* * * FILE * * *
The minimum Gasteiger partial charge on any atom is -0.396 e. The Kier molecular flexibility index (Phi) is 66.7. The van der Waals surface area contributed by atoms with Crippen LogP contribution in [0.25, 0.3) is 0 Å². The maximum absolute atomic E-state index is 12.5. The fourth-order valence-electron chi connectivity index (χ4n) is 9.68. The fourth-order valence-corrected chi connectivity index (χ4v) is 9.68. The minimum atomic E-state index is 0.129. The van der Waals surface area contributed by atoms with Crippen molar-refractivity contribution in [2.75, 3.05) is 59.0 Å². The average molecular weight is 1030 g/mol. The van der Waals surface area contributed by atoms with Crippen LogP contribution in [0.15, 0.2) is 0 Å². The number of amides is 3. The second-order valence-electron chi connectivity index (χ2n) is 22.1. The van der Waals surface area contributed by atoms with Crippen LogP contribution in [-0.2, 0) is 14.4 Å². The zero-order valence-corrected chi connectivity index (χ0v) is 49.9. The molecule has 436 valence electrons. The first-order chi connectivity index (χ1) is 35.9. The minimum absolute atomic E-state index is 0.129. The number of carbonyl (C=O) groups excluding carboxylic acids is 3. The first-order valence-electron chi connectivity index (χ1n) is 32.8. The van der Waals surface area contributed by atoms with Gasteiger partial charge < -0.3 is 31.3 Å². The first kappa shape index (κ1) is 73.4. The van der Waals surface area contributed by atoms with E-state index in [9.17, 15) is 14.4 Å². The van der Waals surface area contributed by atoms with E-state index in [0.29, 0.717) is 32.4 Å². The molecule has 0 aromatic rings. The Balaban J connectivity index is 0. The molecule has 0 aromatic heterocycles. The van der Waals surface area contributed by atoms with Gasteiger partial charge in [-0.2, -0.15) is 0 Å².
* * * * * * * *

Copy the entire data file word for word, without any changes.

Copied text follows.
The minimum Gasteiger partial charge on any atom is -0.396 e. The Kier molecular flexibility index (Phi) is 66.7. The van der Waals surface area contributed by atoms with Crippen LogP contribution in [0.25, 0.3) is 0 Å². The maximum absolute atomic E-state index is 12.5. The fourth-order valence-electron chi connectivity index (χ4n) is 9.68. The fourth-order valence-corrected chi connectivity index (χ4v) is 9.68. The minimum atomic E-state index is 0.129. The van der Waals surface area contributed by atoms with Crippen molar-refractivity contribution in [2.75, 3.05) is 59.0 Å². The average molecular weight is 1030 g/mol. The van der Waals surface area contributed by atoms with Crippen LogP contribution in [0.15, 0.2) is 0 Å². The number of amides is 3. The second-order valence-electron chi connectivity index (χ2n) is 22.1. The van der Waals surface area contributed by atoms with Crippen LogP contribution in [-0.2, 0) is 14.4 Å². The zero-order valence-corrected chi connectivity index (χ0v) is 49.9. The molecule has 436 valence electrons. The first-order chi connectivity index (χ1) is 35.9. The minimum absolute atomic E-state index is 0.129. The number of carbonyl (C=O) groups excluding carboxylic acids is 3. The first-order valence-electron chi connectivity index (χ1n) is 32.8. The van der Waals surface area contributed by atoms with Gasteiger partial charge < -0.3 is 31.3 Å². The first kappa shape index (κ1) is 73.4. The van der Waals surface area contributed by atoms with E-state index in [9.17, 15) is 14.4 Å². The van der Waals surface area contributed by atoms with E-state index in [0.29, 0.717) is 32.4 Å². The molecule has 0 aromatic rings. The Balaban J connectivity index is 0. The molecule has 0 aromatic heterocycles. The van der Waals surface area contributed by atoms with Gasteiger partial charge in [-0.2, -0.15) is 0 Å².